(Abstract from PubMed)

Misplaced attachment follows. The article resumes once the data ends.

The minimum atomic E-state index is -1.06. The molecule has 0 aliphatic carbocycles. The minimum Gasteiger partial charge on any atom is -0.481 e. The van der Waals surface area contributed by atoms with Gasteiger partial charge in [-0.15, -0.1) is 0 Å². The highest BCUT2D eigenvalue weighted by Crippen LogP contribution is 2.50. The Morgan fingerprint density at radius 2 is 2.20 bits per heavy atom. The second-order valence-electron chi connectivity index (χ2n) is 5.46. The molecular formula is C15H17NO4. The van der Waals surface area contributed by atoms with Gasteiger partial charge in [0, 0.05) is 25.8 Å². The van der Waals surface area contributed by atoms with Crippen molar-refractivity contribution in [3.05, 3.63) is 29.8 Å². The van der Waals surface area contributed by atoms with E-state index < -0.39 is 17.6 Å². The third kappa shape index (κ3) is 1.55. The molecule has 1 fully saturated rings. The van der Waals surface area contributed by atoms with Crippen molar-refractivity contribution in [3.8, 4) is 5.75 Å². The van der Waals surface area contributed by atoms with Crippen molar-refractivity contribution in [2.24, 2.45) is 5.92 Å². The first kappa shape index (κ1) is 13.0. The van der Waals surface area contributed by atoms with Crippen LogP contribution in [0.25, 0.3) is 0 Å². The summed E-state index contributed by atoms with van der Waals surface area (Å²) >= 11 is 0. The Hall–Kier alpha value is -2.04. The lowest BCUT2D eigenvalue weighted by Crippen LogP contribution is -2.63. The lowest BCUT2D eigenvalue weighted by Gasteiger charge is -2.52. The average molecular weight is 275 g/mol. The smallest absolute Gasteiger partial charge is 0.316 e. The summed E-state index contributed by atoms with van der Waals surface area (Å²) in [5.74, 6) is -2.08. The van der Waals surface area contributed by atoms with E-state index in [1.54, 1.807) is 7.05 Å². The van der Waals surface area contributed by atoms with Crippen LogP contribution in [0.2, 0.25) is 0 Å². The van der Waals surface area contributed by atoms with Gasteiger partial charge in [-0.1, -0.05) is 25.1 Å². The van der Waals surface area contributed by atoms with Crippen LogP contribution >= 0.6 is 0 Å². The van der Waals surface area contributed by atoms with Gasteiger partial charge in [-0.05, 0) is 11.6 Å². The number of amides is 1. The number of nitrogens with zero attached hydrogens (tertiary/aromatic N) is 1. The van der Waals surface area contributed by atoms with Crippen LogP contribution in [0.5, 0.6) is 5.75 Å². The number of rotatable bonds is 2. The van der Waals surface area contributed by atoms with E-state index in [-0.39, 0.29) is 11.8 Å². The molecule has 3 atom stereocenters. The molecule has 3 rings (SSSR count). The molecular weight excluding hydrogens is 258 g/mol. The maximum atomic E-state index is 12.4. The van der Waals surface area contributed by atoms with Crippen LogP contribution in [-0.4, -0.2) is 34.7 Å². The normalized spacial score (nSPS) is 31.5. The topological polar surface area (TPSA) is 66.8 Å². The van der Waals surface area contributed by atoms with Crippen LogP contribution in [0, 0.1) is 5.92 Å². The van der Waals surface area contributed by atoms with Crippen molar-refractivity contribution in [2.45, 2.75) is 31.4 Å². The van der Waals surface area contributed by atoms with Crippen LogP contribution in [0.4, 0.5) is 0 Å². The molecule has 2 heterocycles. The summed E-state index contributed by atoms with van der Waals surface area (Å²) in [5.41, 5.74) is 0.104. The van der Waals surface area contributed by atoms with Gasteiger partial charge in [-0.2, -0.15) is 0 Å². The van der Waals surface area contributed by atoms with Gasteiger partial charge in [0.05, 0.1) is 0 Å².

"Chamber-specific and temporally regulated perinatal cardiac growth and maturation is critical for functional adaptation of the heart and may be altered significantly in response to perinatal stress, such as systemic hypoxia (hypoxemia), leading to significant pathology, even mortality. Understanding transcriptome regulation of neonatal heart chambers in response to hypoxemia is necessary to develop chamber-specific therapies for infants with cyanotic congenital heart defects (CHDs). We sought to determine chamber-specific transcriptome programming during hypoxemic perinatal circulatory transition. We performed transcriptome-wide analysis on right ventricle (RV) and left ventricle (LV) of postnatal day 3 (P3) mouse hearts exposed to perinatal hypoxemia. Hypoxemia decreased baseline differences between RV and LV leading to significant attenuation of ventricular patterning (AVP), which involved several molecular pathways, including Wnt signaling suppression and cell cycle induction. Notably, robust changes in RV transcriptome in hypoxemic condition contributed significantly to the AVP. Remarkably, suppression of epithelial mesenchymal transition (EMT) and dysregulation of the TP53 signaling were prominent hallmarks of the AVP genes in neonatal mouse heart. Furthermore, members of the TP53-related gene family were dysregulated in the hypoxemic RVs of neonatal mouse and cyanotic Tetralogy of Fallot hearts. Integrated analysis of chamber-specific transcriptome revealed hypoxemia-specific changes that were more robust in RVs compared with LVs, leading to previously uncharacterized AVP induced by perinatal hypoxemia. Remarkably, reprogramming of EMT process and dysregulation of the TP53 network contributed to transcriptome remodeling of neonatal heart during hypoxemic circulatory transition. These insights may enhance our understanding of hypoxemia-induced pathogenesis in newborn infants with cyanotic CHD phenotypes. KEY MESSAGES: During perinatal circulatory transition, transcriptome programming is a major driving force of cardiac chamber-specific maturation and adaptation to hemodynamic load and external environment. During hypoxemic perinatal transition, transcriptome reprogramming may affect chamber-specific growth and development, particularly in newborns with congenital heart defects (CHDs). Chamber-specific transcriptome changes during hypoxemic perinatal transition are yet to be fully elucidated. Systems-based analysis of hypoxemic neonatal hearts at postnatal day 3 reveals chamber-specific transcriptome signatures during hypoxemic perinatal transition, which involve attenuation of ventricular patterning (AVP) and repression of epithelial mesenchymal transition (EMT). Key regulatory circuits involved in hypoxemia response were identified including suppression of Wnt signaling, induction of cellular proliferation and dysregulation of TP53 network."